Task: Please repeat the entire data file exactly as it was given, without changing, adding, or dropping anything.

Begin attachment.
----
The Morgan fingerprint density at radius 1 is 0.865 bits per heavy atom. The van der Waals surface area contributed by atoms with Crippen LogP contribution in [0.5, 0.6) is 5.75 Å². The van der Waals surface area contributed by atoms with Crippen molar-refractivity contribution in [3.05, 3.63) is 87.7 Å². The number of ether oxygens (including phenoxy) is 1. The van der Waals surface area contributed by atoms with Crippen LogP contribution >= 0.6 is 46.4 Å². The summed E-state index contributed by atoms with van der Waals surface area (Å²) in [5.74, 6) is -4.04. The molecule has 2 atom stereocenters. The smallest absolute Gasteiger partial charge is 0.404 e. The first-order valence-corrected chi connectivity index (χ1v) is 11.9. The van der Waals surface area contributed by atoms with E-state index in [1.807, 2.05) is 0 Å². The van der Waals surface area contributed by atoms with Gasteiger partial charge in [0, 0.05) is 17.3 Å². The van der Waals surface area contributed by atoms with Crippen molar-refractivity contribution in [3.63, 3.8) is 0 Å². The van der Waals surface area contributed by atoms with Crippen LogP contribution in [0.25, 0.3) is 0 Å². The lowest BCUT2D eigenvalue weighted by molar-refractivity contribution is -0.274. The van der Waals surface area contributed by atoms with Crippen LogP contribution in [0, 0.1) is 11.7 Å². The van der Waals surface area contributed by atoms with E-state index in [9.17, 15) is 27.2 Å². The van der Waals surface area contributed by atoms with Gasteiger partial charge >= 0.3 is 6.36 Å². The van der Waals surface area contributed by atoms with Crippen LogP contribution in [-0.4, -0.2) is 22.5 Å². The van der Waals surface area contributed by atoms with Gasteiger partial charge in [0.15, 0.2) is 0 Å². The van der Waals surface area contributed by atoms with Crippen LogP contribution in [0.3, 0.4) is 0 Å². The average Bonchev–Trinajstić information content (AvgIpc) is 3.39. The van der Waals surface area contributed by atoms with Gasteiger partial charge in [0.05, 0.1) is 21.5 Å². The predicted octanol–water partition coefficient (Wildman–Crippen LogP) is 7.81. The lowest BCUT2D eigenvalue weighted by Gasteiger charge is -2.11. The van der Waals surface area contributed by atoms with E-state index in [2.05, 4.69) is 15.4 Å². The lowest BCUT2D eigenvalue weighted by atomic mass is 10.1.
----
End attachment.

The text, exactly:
The Morgan fingerprint density at radius 1 is 0.865 bits per heavy atom. The van der Waals surface area contributed by atoms with Crippen LogP contribution in [0.5, 0.6) is 5.75 Å². The van der Waals surface area contributed by atoms with Crippen molar-refractivity contribution in [3.05, 3.63) is 87.7 Å². The number of ether oxygens (including phenoxy) is 1. The van der Waals surface area contributed by atoms with Crippen LogP contribution >= 0.6 is 46.4 Å². The summed E-state index contributed by atoms with van der Waals surface area (Å²) in [5.74, 6) is -4.04. The molecule has 2 atom stereocenters. The smallest absolute Gasteiger partial charge is 0.404 e. The first-order valence-corrected chi connectivity index (χ1v) is 11.9. The van der Waals surface area contributed by atoms with E-state index in [1.807, 2.05) is 0 Å². The van der Waals surface area contributed by atoms with Gasteiger partial charge in [0, 0.05) is 17.3 Å². The van der Waals surface area contributed by atoms with Crippen molar-refractivity contribution in [3.63, 3.8) is 0 Å². The van der Waals surface area contributed by atoms with Crippen LogP contribution in [0.25, 0.3) is 0 Å². The lowest BCUT2D eigenvalue weighted by molar-refractivity contribution is -0.274. The van der Waals surface area contributed by atoms with Crippen LogP contribution in [0, 0.1) is 11.7 Å². The van der Waals surface area contributed by atoms with E-state index in [9.17, 15) is 27.2 Å². The van der Waals surface area contributed by atoms with Gasteiger partial charge >= 0.3 is 6.36 Å². The van der Waals surface area contributed by atoms with Crippen LogP contribution in [-0.4, -0.2) is 22.5 Å². The van der Waals surface area contributed by atoms with Gasteiger partial charge in [0.15, 0.2) is 0 Å². The van der Waals surface area contributed by atoms with Crippen LogP contribution in [0.3, 0.4) is 0 Å². The average Bonchev–Trinajstić information content (AvgIpc) is 3.39. The van der Waals surface area contributed by atoms with Gasteiger partial charge in [0.05, 0.1) is 21.5 Å². The predicted octanol–water partition coefficient (Wildman–Crippen LogP) is 7.81. The lowest BCUT2D eigenvalue weighted by Gasteiger charge is -2.11. The van der Waals surface area contributed by atoms with E-state index in [2.05, 4.69) is 15.4 Å². The lowest BCUT2D eigenvalue weighted by atomic mass is 10.1.